No money is required
Saleh Ahmed Husain: Animal husbandry is playing a major role in alleviating poverty and creating employment for the rural poor. Many people in the village earn extra income by keeping livestock. Again, many have set up large farms commercially. Thus, despite the prosperity of the livestock sector in the country, many animals died due to lack of immediate treatment. Although there are medical facilities in the Upazila Livestock Hospital, many farmers are deprived of services due to distance.
However, to solve these problems, mobile veterinary clinics are being set up in 360 upazilas of 61 districts of the country to provide veterinary services at the doorsteps of farms. As a result, this mobile clinic will reach the doorstep of the animal treatment farm with the doctor. You do not have to spend any money for this, the service is available for free.
It is learned that the mobile veterinary clinic distribution program of the Livestock Department officially inaugurated on February 9 with the aim of providing modern and emergency veterinary services at the doorsteps of farmers in 61 upazilas. Later it will be introduced in 360 upazilas in phases. The service is being operated under the Livestock and Dairy Development Project (LDDP).
There will be a steel box at the back to customize a car with the necessary logistics services for the treatment of animals. The portable machines will be in this car. The vehicle will have ‘Mobile Veterinary Clinic’ written on it. The Upazila Livestock Officer will sit with the Veterinary Surgeon in the middle of the vehicle. There will be a compounder or dresser next to the front driver. The car will have emergency service machines as well as medicines. So, if necessary, the doctor can give immediate help.
According to LDDP project sources, the total investment in the Livestock and Dairy Development Project (LDDP) under the joint financing of the World Bank and the Department of Livestock of the Government of Bangladesh is Tk 4,260 crore. The World Bank’s investment in the project is $500 million, the largest investment in the livestock sector.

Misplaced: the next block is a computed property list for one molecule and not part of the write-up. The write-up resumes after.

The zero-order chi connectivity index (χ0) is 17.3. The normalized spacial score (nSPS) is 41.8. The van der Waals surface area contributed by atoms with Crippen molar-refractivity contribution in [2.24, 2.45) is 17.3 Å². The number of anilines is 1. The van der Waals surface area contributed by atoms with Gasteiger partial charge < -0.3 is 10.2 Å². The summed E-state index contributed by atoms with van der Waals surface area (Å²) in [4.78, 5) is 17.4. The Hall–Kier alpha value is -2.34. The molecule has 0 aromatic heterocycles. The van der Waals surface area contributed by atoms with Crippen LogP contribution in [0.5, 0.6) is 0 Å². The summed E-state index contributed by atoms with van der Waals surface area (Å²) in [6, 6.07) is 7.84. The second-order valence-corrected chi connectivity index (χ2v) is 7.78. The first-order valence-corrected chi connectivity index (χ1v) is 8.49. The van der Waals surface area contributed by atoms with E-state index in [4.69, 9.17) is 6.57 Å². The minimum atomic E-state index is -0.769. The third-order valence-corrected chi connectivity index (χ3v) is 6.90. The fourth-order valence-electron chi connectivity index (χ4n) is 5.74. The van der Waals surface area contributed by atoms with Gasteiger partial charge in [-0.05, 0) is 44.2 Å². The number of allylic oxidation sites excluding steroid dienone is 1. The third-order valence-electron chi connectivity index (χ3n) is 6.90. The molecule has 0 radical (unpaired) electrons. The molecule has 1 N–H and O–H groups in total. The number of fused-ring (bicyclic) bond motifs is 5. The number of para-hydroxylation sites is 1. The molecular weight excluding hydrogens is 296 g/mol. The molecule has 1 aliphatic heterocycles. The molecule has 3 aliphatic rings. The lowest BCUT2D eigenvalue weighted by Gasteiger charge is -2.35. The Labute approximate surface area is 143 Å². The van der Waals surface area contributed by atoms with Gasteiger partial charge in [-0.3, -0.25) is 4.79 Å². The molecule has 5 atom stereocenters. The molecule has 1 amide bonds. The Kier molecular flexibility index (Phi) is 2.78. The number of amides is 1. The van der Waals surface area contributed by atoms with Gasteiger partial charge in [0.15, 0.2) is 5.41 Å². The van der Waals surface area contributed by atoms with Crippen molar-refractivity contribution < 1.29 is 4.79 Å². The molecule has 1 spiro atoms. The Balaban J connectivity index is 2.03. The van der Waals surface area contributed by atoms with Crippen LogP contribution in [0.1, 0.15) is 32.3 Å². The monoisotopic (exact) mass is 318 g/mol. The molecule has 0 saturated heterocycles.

The five-year project, which started in January 2019, will end in December 2023. The project aims to increase milk and meat production in the country, increase production of cows, bulls, goats, sheep and poultry, improve the skills of farmers through training and technology exhibitions, market connectivity for dairy marketing, product diversification, value addition, the project is working to increase entrepreneurial development and employment at the local level, increase the production of animal meat as well as raise awareness among producers, transporters, traders, artisans, consumers at all levels to ensure food safety.
Livestock and Dairy Development Project officials said that Bangladesh has come a long way in raising livestock in the last one decade. Farms of improved breeds of cows, goats, buffaloes, sheep, ducks, chickens, pigeons and turkeys are increasing day by day. In the past, these animals were reared in the corners of the backyard of the village for assistance in farming and in need of milk and eggs.
Poultry is now being produced and marketed on a large scale and with commercially improved breeds of cattle. Hundreds of veterinary doctors and large staff of the Department of Livestock are providing regular services at district, upazila and field level. The government is also providing free vaccinations, treatment and medicines for various animal diseases. But due to the complexity of the cow during delivery, it was not possible to build such a facility due to providing immediate services.
Special ambulances have been considered to provide emergency medical services to cattle and poultry. But it is not easy to bring animals like human beings, especially large animals of advanced breeds, to the medical center by ambulance.
For the first time in the history of the country, the government has taken initiative to facilitate veterinary services through mobile veterinary clinics or mobile veterinary clinics. These upazila-based mobile clinics will provide emergency medical and counseling services in remote areas of the village. From now on, if you call the Upazila Livestock Department from any part of the country, the modern clinic will reach the doorsteps of the farmers quickly.
According to the Department of Livestock, the mobile veterinary clinics will have diagnostic equipment, medicines and medical supplies. In addition to emergency treatment, physicians and skilled workers will routinely visit the unions and villages in their respective upazilas in clinic-vans and provide medical, medicine, counseling and training.